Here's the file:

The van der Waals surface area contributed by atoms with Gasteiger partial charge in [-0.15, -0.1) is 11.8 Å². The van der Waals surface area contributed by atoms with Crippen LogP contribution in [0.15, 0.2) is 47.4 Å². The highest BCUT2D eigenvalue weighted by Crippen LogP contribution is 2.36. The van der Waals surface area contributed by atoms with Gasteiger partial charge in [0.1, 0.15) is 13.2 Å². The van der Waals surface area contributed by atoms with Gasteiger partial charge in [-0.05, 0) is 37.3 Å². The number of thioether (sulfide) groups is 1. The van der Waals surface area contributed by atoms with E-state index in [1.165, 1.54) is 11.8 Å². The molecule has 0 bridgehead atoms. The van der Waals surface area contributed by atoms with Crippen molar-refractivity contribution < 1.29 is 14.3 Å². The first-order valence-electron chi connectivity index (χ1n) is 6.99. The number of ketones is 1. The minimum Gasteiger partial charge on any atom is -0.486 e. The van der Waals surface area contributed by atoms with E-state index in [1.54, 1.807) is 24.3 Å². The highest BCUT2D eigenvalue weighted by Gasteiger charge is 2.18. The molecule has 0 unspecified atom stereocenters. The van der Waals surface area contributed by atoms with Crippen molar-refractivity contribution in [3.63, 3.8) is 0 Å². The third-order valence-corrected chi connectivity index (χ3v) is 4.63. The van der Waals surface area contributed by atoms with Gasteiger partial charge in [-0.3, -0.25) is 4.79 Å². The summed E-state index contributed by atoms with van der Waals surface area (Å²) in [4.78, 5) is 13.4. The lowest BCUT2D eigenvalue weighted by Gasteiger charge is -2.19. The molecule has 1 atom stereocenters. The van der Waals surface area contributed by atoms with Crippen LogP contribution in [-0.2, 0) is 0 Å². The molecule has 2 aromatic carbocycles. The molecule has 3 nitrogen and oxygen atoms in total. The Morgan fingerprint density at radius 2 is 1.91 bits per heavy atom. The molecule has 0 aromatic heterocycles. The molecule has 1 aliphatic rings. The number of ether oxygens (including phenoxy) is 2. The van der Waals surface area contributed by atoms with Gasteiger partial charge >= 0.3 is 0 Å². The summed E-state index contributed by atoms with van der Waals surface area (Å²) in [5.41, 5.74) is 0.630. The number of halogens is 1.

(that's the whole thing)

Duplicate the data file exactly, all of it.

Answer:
The van der Waals surface area contributed by atoms with Gasteiger partial charge in [-0.15, -0.1) is 11.8 Å². The van der Waals surface area contributed by atoms with Crippen LogP contribution in [0.15, 0.2) is 47.4 Å². The highest BCUT2D eigenvalue weighted by Crippen LogP contribution is 2.36. The van der Waals surface area contributed by atoms with Gasteiger partial charge in [0.1, 0.15) is 13.2 Å². The van der Waals surface area contributed by atoms with Gasteiger partial charge in [-0.05, 0) is 37.3 Å². The number of thioether (sulfide) groups is 1. The van der Waals surface area contributed by atoms with E-state index in [1.165, 1.54) is 11.8 Å². The molecule has 0 bridgehead atoms. The van der Waals surface area contributed by atoms with Crippen molar-refractivity contribution < 1.29 is 14.3 Å². The first-order valence-electron chi connectivity index (χ1n) is 6.99. The number of ketones is 1. The minimum Gasteiger partial charge on any atom is -0.486 e. The van der Waals surface area contributed by atoms with E-state index in [1.54, 1.807) is 24.3 Å². The highest BCUT2D eigenvalue weighted by Gasteiger charge is 2.18. The molecule has 0 unspecified atom stereocenters. The van der Waals surface area contributed by atoms with Crippen molar-refractivity contribution in [3.63, 3.8) is 0 Å². The third-order valence-corrected chi connectivity index (χ3v) is 4.63. The van der Waals surface area contributed by atoms with Gasteiger partial charge in [-0.3, -0.25) is 4.79 Å². The summed E-state index contributed by atoms with van der Waals surface area (Å²) in [4.78, 5) is 13.4. The lowest BCUT2D eigenvalue weighted by Gasteiger charge is -2.19. The molecule has 1 atom stereocenters. The van der Waals surface area contributed by atoms with Crippen LogP contribution in [-0.2, 0) is 0 Å². The molecule has 2 aromatic carbocycles. The molecule has 3 nitrogen and oxygen atoms in total. The Morgan fingerprint density at radius 2 is 1.91 bits per heavy atom. The molecule has 0 aromatic heterocycles. The molecule has 1 aliphatic rings. The number of ether oxygens (including phenoxy) is 2. The van der Waals surface area contributed by atoms with Gasteiger partial charge >= 0.3 is 0 Å². The summed E-state index contributed by atoms with van der Waals surface area (Å²) in [5.41, 5.74) is 0.630. The number of halogens is 1.